The closeness that Canada experiences to the US is a result of the enormous cultural influence of the US which comes about in many ways. For instance, much of our entertainment on all mediums comes from the US or is also shown in the US. It is easy for citizens of both countries to travel, work or even live between the two countries resulting in a lot of bilateral human movement and an extensive bilateral diaspora. The companies of both countries enjoy similar freedoms and ability to operate to the point where the majority of company brands we experience are American and big Canadian brands like RIM likewise operate in the US. The majority of the big Canadian exclusive companies are in heavily protected industries like telecommunications or finance that block a lot of US action for protectionist reasons. These are just some of the mechanisms, but the result is that the US indirectly through cultural and economic propagation influences Canada to the point that the countries are far more similar than they are different. We should not be surprised when two peoples who share so much heritage, so much transfer of people and business, shown similar media and all the rest end up having similar values an indeed similar politics and closely aligned governments.

 I should point out that of course this is bilateral and Canada influences the US through all the above mechanisms as well. However this bilateralism doesn't negate the implication of empire for it is truly the larger entity of which both the US and Canada are part of that would qualify for the term empire we choose the geographic US as its focus merely because it is by far the largest and most dominant force in the empire. A similar phenomenon is true of the Roman empire which consisted of many regions influencing each other in a multilateral way however one still refers to it as the Roman empire. The result of this is that the soft and indirect influence of US culture and society on Canada is undoubtedly very strong and plays a key role in asserting an influence based definition of empire as applying to the US.

Soft Influence Globally:

While Canada is the closest tied country to the US and presents the clearest perspective of its "soft" influence, American cultural influence extends to some degree around the world. The spread of democracy is enormous. The spread of increasingly free markets extends to even the most socialist and communist of countries. American brands and companies like Coca Cola are among the most recognizable worldwide brands and the reach of American companies is global at a scale matched by none. The American university network trains people from around the world who go back and spread the American way of life. Accordingly, English has become the language of business, science and diplomacy. Again, influences are of course multilateral but there is no even close competitor for the shear magnitude of cultural influence that the US exports and the worlds integration into this culture.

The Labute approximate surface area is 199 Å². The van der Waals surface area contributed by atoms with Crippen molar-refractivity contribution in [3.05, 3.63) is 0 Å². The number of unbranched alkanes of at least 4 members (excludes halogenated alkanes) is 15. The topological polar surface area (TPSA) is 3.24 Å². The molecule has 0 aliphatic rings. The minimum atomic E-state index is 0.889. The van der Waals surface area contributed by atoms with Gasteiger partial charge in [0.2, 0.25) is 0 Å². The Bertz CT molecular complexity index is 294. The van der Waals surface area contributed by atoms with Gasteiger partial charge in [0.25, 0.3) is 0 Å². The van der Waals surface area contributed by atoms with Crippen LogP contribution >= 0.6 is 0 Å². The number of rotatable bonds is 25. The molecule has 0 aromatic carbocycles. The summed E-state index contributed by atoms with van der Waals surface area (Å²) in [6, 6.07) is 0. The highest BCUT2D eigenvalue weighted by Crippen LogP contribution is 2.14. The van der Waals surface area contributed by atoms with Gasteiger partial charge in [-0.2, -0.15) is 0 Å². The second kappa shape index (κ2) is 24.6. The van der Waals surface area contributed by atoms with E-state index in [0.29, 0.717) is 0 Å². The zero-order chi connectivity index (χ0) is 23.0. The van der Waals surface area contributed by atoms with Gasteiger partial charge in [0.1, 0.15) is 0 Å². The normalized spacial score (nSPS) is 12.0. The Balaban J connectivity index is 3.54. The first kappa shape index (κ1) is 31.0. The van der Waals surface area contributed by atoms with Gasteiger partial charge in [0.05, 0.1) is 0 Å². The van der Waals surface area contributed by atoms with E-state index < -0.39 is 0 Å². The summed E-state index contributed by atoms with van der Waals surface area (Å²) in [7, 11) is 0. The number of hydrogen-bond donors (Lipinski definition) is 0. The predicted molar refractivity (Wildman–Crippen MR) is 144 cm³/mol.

With regards to democracy and liberalization, in many cases, the mere fact of America being a role model is sufficient to trigger these things, in other cases there is significant direct pressure to democratize and liberalize. Of course, liberal democracy as a political system didn't originate in the US and extends around the world so to imply it is an aspect of American empire goes to far. What I would submit is that liberal democracy is a key component of the major world order of our day and I associate that with "American Empire" in the sense only that America is the most dominant force in that larger world order which is truly what the empire is. As such, I see democracy and free speech, media, religion and markets as emblematic of the larger unilateral world order which is led by the US.